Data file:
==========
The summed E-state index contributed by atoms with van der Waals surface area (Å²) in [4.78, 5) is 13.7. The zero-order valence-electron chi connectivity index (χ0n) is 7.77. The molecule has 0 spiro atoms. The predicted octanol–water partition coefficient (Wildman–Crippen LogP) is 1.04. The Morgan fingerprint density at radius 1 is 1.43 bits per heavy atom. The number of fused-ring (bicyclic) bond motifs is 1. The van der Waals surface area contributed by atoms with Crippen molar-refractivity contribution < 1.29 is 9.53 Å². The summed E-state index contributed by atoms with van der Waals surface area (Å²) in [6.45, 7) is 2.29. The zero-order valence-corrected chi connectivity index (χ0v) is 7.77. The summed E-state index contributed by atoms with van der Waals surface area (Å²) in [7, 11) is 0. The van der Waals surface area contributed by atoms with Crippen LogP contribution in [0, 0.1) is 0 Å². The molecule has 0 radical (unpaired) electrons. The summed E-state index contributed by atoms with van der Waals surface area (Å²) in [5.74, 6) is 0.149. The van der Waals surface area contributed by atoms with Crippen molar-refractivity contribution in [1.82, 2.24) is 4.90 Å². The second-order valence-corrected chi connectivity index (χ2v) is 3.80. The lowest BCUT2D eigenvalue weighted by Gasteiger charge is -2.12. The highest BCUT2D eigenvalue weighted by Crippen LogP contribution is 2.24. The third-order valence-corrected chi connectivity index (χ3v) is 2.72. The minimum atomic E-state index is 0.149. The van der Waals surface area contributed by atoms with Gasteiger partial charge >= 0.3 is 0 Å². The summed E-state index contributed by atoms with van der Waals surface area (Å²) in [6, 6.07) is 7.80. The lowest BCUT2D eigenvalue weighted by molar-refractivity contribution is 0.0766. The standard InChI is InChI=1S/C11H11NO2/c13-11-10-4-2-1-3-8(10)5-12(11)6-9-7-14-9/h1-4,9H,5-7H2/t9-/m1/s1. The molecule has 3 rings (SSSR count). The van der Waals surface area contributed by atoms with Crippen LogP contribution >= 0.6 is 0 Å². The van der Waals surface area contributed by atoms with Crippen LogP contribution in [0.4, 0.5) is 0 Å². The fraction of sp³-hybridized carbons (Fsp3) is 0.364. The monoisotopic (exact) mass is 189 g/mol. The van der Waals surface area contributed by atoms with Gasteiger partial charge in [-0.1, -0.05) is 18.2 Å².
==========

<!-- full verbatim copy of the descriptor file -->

The summed E-state index contributed by atoms with van der Waals surface area (Å²) in [4.78, 5) is 13.7. The zero-order valence-electron chi connectivity index (χ0n) is 7.77. The molecule has 0 spiro atoms. The predicted octanol–water partition coefficient (Wildman–Crippen LogP) is 1.04. The Morgan fingerprint density at radius 1 is 1.43 bits per heavy atom. The number of fused-ring (bicyclic) bond motifs is 1. The van der Waals surface area contributed by atoms with Crippen molar-refractivity contribution < 1.29 is 9.53 Å². The summed E-state index contributed by atoms with van der Waals surface area (Å²) in [6.45, 7) is 2.29. The zero-order valence-corrected chi connectivity index (χ0v) is 7.77. The summed E-state index contributed by atoms with van der Waals surface area (Å²) in [7, 11) is 0. The van der Waals surface area contributed by atoms with Crippen LogP contribution in [0, 0.1) is 0 Å². The molecule has 0 radical (unpaired) electrons. The summed E-state index contributed by atoms with van der Waals surface area (Å²) in [5.74, 6) is 0.149. The van der Waals surface area contributed by atoms with Crippen molar-refractivity contribution in [1.82, 2.24) is 4.90 Å². The second-order valence-corrected chi connectivity index (χ2v) is 3.80. The lowest BCUT2D eigenvalue weighted by Gasteiger charge is -2.12. The highest BCUT2D eigenvalue weighted by Crippen LogP contribution is 2.24. The third-order valence-corrected chi connectivity index (χ3v) is 2.72. The minimum atomic E-state index is 0.149. The van der Waals surface area contributed by atoms with Gasteiger partial charge >= 0.3 is 0 Å². The summed E-state index contributed by atoms with van der Waals surface area (Å²) in [6, 6.07) is 7.80. The lowest BCUT2D eigenvalue weighted by molar-refractivity contribution is 0.0766. The standard InChI is InChI=1S/C11H11NO2/c13-11-10-4-2-1-3-8(10)5-12(11)6-9-7-14-9/h1-4,9H,5-7H2/t9-/m1/s1. The molecule has 3 rings (SSSR count). The van der Waals surface area contributed by atoms with Crippen LogP contribution >= 0.6 is 0 Å². The van der Waals surface area contributed by atoms with Crippen LogP contribution in [0.4, 0.5) is 0 Å². The fraction of sp³-hybridized carbons (Fsp3) is 0.364. The monoisotopic (exact) mass is 189 g/mol. The van der Waals surface area contributed by atoms with Gasteiger partial charge in [-0.1, -0.05) is 18.2 Å².